There is a magazine that you should know about. It’s called
*Significance *(link). With that name, it's hardly surprising that it has statistical content. Mathematical equations are kept to a minimum, and typically set off in
boxes. I highly recommend it. The reason why I’m writing about it today is that for 2013, you can read
it for free via their iPhone or Android app (information here). The magazine is normally for
subscribers only, but this offer is sponsored by the International Year of Statistics in
2013.

*Significance* used to be published solely by the Royal
Statistical Society, but recently it’s a joint effort between them and the
American Statistical Association.

***

In the most recent issue, there is an intriguing article on the distribution of heights of adults. Of course, we know it's a Bell Curve. That's what statistics teachers tell us anyway. These authors ask if the distribution is indeed normal, then where are the people with negative heights? I am one of those statistics teachers so I was happy enough to spend 10 minutes or so to indulge the authors in this flight of fancy. (The question has no practical value but it's interesting nevertheless in the context of modeling.)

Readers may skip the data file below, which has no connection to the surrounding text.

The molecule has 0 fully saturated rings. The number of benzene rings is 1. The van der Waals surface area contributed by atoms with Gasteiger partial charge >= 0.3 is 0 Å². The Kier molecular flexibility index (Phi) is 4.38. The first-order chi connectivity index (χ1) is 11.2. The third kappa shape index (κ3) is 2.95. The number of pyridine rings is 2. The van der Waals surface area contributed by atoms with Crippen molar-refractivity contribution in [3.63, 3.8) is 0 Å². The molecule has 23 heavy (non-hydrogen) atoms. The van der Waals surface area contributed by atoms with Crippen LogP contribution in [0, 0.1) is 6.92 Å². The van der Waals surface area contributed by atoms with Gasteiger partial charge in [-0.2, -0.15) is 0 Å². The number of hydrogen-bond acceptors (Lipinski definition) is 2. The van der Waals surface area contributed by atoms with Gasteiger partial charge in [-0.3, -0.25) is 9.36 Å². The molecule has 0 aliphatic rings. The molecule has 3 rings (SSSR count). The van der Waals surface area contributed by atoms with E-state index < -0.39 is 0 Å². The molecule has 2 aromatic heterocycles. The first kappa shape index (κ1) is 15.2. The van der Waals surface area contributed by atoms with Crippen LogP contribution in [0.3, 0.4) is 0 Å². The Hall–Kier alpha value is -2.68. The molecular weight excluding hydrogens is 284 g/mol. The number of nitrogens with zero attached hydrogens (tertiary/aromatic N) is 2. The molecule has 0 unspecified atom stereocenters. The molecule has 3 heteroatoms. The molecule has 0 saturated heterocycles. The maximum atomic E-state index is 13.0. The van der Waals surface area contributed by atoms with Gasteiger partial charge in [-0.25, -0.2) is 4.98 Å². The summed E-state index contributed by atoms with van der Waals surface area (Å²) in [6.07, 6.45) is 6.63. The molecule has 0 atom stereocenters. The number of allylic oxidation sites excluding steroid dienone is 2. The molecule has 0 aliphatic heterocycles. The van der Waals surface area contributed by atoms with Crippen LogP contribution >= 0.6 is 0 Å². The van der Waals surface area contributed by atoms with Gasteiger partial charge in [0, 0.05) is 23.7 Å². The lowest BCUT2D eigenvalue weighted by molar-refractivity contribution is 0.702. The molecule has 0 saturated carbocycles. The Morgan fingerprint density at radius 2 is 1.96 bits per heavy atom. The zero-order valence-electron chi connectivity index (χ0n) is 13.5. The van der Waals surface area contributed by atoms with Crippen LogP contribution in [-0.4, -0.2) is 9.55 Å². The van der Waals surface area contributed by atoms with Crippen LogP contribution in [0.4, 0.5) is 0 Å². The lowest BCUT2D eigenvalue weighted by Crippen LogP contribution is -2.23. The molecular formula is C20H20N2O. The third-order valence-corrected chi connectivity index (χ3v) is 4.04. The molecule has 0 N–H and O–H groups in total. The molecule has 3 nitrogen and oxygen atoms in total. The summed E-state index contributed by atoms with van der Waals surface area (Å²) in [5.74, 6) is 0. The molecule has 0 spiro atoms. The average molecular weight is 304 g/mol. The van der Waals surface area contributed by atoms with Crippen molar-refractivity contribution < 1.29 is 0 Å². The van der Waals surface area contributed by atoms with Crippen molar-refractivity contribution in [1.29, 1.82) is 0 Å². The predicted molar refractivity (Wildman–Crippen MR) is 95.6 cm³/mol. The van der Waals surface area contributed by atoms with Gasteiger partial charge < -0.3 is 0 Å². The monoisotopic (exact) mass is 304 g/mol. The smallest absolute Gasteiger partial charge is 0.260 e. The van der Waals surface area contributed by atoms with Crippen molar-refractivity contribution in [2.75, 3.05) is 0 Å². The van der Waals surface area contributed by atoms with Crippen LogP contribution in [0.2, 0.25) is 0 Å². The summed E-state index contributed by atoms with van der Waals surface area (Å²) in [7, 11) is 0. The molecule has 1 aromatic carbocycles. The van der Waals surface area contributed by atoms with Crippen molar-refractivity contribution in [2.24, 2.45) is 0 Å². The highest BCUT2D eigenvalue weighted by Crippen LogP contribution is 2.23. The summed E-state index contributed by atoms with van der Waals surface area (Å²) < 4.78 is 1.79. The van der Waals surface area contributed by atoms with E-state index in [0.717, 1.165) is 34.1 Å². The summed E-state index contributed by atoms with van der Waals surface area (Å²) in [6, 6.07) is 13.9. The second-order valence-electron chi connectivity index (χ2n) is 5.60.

I won't repeat the calculations from that article. The general lesson is that statistical—in this case, probability—models are not theorems, and they don’t usually work for every conceivable case. In fact, the normal distribution model works exceedingly well for all but an inconceivably small number of cases, so it is an exceedingly useful model for all but a few cases.

This leads me to one of my pet peeves. I often encounter criticism of statistical models of the form “this model assumes X, and X is violated by this counter-example, and thus the model is falsified.” In this example, someone might say: this model assumes the existence of negative heights, which is both absurd and obviously wrong, therefore the model is falsified. The bottom line is every model contains assumptions that are not universal, and this example shows that such models can still be useful.

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